- PhD – Biochemical and Molecular Nutrition, Purdue University
- MPH – Quantitative Methods, Harvard T.H. Chan School of Public Health
- BS – Molecular Toxicology, University of California, Berkeley
Audrey Goldbaum, PhD, MPH, is a Cancer Prevention fellow in the Epidemiology and Genomics Research Program’s (EGRP) Risk Factor Assessment Branch (RFAB). In this role, she will work with Dr. Marissa Shams-White and others in the Division of Cancer Control and Population Sciences (DCCPS) on projects related to methods used to measure and model how lifestyle factors such as nutrition, obesity, physical activity, and sleep influence or predict cancer development and how these methods can be applied in research to help address health disparities and impact public policy.
Prior to joining the NCI, Audrey earned a BS in Molecular Toxicology from the University of California, Berkeley, and worked as a research technician in the Cardiovascular Nutrition Lab at the Jean Mayer USDA Human Nutrition Research Center on Aging at Tufts University. She then pursued her PhD at Purdue University where she used animal models to examine the independent and interacting effects of obesity, diet, and the gut microbiota in colorectal cancer development. To broaden her research background into the realm of public health, she earned an MPH from the Harvard T.H. Chan School of Public Health where she used NHANES data to assess health behaviors in young cancer survivors.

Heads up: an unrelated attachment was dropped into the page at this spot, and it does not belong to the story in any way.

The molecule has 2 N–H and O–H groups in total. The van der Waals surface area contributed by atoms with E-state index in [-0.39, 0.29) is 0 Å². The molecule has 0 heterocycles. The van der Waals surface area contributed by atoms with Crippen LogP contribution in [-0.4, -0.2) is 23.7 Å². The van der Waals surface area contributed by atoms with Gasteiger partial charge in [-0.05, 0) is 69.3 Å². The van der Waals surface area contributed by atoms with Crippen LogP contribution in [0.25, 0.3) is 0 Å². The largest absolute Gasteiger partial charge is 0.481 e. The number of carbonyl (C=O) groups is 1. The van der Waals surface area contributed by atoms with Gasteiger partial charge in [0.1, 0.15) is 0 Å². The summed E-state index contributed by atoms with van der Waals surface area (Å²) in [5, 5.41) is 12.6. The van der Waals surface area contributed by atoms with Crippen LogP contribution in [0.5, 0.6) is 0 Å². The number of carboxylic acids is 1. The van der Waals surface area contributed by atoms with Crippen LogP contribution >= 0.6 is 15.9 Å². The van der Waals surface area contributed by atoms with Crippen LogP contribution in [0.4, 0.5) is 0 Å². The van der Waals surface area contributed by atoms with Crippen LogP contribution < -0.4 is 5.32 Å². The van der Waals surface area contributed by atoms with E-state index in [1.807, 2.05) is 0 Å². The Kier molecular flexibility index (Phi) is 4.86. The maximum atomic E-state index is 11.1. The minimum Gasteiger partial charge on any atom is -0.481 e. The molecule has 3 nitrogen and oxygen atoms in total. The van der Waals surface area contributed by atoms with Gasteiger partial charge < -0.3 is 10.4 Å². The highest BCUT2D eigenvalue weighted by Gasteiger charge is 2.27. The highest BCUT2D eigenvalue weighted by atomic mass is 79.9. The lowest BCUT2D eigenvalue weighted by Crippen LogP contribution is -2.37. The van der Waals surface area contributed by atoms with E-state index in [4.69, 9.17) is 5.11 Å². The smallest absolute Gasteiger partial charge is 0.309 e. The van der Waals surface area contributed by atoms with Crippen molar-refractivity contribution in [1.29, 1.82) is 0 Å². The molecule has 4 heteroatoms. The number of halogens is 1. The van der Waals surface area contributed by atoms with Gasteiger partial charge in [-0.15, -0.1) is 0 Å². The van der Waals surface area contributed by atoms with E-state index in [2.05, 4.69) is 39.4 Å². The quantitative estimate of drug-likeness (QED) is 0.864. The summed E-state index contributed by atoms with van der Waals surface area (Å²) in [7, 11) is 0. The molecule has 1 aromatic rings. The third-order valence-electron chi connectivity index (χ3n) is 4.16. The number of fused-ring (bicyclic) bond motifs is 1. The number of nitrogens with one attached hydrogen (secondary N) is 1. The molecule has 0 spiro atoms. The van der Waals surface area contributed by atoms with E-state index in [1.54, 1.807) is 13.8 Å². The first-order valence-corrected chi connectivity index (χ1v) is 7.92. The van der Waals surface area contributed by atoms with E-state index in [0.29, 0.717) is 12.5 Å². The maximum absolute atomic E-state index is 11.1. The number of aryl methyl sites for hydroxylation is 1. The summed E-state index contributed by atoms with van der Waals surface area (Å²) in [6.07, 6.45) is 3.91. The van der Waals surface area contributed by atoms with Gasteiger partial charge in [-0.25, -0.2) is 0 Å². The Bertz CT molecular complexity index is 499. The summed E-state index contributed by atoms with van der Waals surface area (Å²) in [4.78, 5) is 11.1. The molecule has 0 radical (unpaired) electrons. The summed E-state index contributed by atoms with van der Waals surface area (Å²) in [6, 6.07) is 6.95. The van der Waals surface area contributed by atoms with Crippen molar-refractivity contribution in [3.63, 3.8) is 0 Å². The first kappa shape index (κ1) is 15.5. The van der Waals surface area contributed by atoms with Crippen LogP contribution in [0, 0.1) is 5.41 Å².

Bowers LB, Glenny EM, Punjala A, Lanman NA, Goldbaum A, Himbert C, Montgomery SA, Yang P, Roper J, Ulrich CM, Dannenberg AJ, Coleman MF, Hursting SD. Weight loss and/or sulindac mitigate obesityassociated transcriptome, microbiome, and protumor effects in a murine model of colon cancer. Cancer Prev Res. 2022 Aug 1;15(8):481-495.
Walker ME, Matthan NR, Goldbaum A, Meng H, Lamon-Fava S, Lakshman S, Jang S, Molokin A, Solano-Aguilar G, Urban JF Jr, Lichtenstein AH. Dietary patterns influence epicardial adipose tissue fatty acid composition and inflammatory gene expression in the Ossabaw pig. J Nutr Biochem. 2019 Aug;70:138-146.
Matthan NR, Solano-Aguilar G, Meng H, Lamon-Fava S, Goldbaum A, Walker ME, Jang S, Lakshman S, Molokin A, Xie Y, Beshah E, Stanley J, Urban JF Jr, Lichtenstein AH. The Ossabaw pig is a suitable translational model to evaluate dietary patterns and coronary artery disease risk. J Nutr. 2018 Apr 1;148(4):542-551.